**WARNING: Distressing Images***
RSPCA WA is urging people to reconsider attending rodeo events this summer, labelling the spectacle “outdated and inhumane”.
The RSPCA has been made aware of footage from a recent event south of Perth, showing distressed and fearful animals being used in calf roping, bronco riding, and steer wrestling.
RSPCA Australia Senior Scientific Officer, Dr Di Evans, said subjecting animals to these experiences was not justified. She said advocates of rodeo often relied on the same tired defences, which were simply not backed up by facts.
“The fact is, rodeos do not reflect modern farming practices and community values. Looking at this footage, it’s abundantly clear that these animals are not at all enjoying being part of the spectacle – they are frequently stressed and often injured. There are much better ways to celebrate rural life,” she said.
“It’s very troubling that rodeos are spruiked as family events. We should be teaching children respect and compassion for animals, not condoning causing fear and stress for the sake of sport or entertainment.”
Rodeos are held in all states and territories in Australia except for the ACT where they are prohibited. Through body weight limits, calf roping events have been effectively banned in Victoria and South Australia.
“While all rodeo events pose significant risks, calf roping raises particularly serious welfare concerns,” Dr Evans said.
“Calves as young as four months are yanked off their feet and forced to the ground, risking damage to their windpipe and neck, bruising, choking, fear and stress.”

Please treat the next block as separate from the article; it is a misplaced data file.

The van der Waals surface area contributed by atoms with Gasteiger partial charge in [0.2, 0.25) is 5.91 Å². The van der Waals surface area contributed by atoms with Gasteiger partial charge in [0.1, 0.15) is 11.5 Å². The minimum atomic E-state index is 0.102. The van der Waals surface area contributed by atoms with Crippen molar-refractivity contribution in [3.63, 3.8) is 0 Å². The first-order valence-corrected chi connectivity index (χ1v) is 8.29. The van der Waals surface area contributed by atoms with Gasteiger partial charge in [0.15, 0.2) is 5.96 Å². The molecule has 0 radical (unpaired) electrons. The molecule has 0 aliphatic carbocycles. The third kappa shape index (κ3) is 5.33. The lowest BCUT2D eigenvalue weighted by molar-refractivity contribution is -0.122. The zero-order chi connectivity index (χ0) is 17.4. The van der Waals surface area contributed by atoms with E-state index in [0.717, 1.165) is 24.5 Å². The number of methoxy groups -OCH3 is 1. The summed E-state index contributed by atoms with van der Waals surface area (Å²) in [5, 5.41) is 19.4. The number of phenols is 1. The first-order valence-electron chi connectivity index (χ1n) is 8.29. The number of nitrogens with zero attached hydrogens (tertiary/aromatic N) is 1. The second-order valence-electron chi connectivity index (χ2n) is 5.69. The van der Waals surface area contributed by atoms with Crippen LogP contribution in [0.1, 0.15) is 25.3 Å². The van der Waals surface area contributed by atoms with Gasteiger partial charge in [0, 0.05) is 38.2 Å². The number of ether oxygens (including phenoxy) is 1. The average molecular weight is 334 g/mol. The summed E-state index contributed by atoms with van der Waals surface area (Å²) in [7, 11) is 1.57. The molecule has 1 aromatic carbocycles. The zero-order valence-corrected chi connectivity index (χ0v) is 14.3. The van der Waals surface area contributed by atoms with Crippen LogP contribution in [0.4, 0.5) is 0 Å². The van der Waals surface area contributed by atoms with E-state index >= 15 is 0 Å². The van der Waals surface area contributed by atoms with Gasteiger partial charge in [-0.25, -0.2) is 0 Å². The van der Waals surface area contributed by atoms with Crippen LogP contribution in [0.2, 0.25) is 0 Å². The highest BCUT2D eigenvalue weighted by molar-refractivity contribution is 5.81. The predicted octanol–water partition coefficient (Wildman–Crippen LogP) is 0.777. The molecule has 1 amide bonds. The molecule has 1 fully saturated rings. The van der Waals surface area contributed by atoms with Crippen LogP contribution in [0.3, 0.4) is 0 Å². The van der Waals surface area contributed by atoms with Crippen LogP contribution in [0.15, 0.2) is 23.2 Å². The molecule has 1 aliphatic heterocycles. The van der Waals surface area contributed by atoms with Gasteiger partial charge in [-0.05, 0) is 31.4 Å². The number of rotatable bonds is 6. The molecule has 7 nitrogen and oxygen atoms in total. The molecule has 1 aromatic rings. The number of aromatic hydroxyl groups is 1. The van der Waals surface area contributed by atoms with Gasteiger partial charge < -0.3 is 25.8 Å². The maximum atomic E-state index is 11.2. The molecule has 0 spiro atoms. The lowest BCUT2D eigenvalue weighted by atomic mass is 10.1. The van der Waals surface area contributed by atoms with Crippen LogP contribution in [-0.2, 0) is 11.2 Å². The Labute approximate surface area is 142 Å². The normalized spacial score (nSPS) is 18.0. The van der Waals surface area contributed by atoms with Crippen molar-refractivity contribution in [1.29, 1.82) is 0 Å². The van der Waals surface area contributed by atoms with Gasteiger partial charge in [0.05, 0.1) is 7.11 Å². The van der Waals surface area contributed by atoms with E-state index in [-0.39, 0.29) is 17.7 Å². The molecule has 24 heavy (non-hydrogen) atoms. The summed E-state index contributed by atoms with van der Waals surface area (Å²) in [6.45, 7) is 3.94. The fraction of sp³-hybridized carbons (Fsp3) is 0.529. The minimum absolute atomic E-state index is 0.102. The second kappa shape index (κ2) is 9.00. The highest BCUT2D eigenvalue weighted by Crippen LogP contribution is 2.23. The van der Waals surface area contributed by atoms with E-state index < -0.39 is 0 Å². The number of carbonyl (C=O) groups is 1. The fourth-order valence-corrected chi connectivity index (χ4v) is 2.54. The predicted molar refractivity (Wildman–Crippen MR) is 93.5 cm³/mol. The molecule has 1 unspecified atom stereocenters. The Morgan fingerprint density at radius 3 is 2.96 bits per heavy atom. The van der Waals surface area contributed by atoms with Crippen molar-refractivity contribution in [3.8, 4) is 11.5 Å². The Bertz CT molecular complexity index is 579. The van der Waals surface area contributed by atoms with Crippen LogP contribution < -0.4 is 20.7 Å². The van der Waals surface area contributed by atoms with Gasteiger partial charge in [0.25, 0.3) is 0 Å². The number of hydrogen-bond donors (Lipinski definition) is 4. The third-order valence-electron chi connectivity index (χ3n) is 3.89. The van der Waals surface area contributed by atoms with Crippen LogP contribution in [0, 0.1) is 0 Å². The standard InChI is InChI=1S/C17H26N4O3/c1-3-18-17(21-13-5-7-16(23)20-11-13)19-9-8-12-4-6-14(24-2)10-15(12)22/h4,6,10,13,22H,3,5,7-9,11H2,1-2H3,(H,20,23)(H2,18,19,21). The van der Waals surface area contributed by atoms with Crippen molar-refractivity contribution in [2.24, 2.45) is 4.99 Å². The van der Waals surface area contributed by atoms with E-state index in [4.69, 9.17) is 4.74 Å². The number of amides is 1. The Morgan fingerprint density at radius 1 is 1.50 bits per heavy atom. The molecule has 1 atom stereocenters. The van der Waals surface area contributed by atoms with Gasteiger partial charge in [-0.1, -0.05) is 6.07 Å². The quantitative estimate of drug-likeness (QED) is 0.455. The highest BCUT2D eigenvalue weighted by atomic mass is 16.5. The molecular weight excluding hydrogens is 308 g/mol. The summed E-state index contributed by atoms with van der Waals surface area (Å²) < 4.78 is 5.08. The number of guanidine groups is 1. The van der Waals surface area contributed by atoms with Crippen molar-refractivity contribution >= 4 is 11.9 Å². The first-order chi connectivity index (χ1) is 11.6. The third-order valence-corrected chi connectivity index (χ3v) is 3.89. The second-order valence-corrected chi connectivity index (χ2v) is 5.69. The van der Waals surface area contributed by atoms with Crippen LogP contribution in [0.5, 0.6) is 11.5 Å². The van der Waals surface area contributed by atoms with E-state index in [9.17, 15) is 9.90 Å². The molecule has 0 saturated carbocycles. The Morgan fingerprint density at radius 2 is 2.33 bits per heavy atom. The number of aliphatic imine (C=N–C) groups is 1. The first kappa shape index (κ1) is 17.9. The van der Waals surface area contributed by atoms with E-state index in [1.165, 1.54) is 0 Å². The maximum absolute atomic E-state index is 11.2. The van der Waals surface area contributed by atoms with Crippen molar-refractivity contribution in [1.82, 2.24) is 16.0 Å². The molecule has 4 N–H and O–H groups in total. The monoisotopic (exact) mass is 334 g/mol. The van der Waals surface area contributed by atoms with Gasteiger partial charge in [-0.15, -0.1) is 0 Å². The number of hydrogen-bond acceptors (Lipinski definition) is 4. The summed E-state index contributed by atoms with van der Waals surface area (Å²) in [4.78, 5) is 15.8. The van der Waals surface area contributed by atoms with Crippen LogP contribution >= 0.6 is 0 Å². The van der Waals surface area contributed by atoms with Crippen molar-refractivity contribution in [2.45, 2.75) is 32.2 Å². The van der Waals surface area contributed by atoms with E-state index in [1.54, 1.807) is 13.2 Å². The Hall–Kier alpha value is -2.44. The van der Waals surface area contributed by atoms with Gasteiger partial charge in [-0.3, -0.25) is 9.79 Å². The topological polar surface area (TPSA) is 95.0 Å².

Dr Evans said mis-ropings were common, and signs such as “white eye”, bellowing and tongue protrusion depicted in the footage indicated the young animals were experiencing intense fear and/or pain.
“From the perspective of these young animals, they are running for their lives to escape attack by a predator. At least the humans participating in these rodeos have a choice; the animals do not,” she said.
“People can stand up for these animals by helping raise awareness of the risks inherent in rodeo, by not attending events in their local community, and by expressing their concerns to those businesses still associated with rodeos.”
|A calf is forced to the ground during a roping event.||A saddle bronc horses crashes to the ground.|
THREE RODEO REALITIES
1. Rodeos are not a celebration of farming life
Rodeos hide behind culture and tradition, but the reality is they rely on causing animals fear and distress, which is not reflective of modern farming practices. Bull riding, for example, is not normal practice on farms or stations. In fact, the Australian cattle industry strongly promotes low-stress stock handling, where workers are trained to minimise stress and handle animals calmly with minimum noise and movement. Rodeos are in complete contrast to this.
2. Animals used in rodeos are not trained to understand their roles and they don’t enjoy it
Supporters of rodeo argue that these animals perform because they enjoy it, but based on observed behavior there is very little evidence of this. If bulls and broncos were trained to perform, or were enjoying themselves, there would be no need for riders to repeatedly kick them with metal spurs, or use flank straps around the animals’ sensitive underbelly to elicit repeated bucking. This ‘fight’ reaction is the same reaction horses and cattle have to being attacked by a predator – a situation where they experience fear, stress and panic. Also, you cannot desensitise a calf to being chased and roped, as this event relies on them exhibiting the ‘flight’ response. This is a survival instinct where they are literally running for their lives.
3. Rodeos aren’t required to adhere to welfare codes
The WA code of practice for rodeos is almost 20 years old and completely outdated. On top of this, it is not mandatory – meaning attendance by a veterinarian isn’t mandatory either. The only legislated protection for animals in rodeos in WA is the Animal Welfare Act, which is geared towards preventing cruelty, rather than ensuring good welfare practices. Where rodeos are permitted, the RSPCA advocates for the adoption of compulsory and enforced welfare standards. Attendance by a qualified veterinarian should also be mandatory.
Video and stills courtesy of WA Anti Rodeo.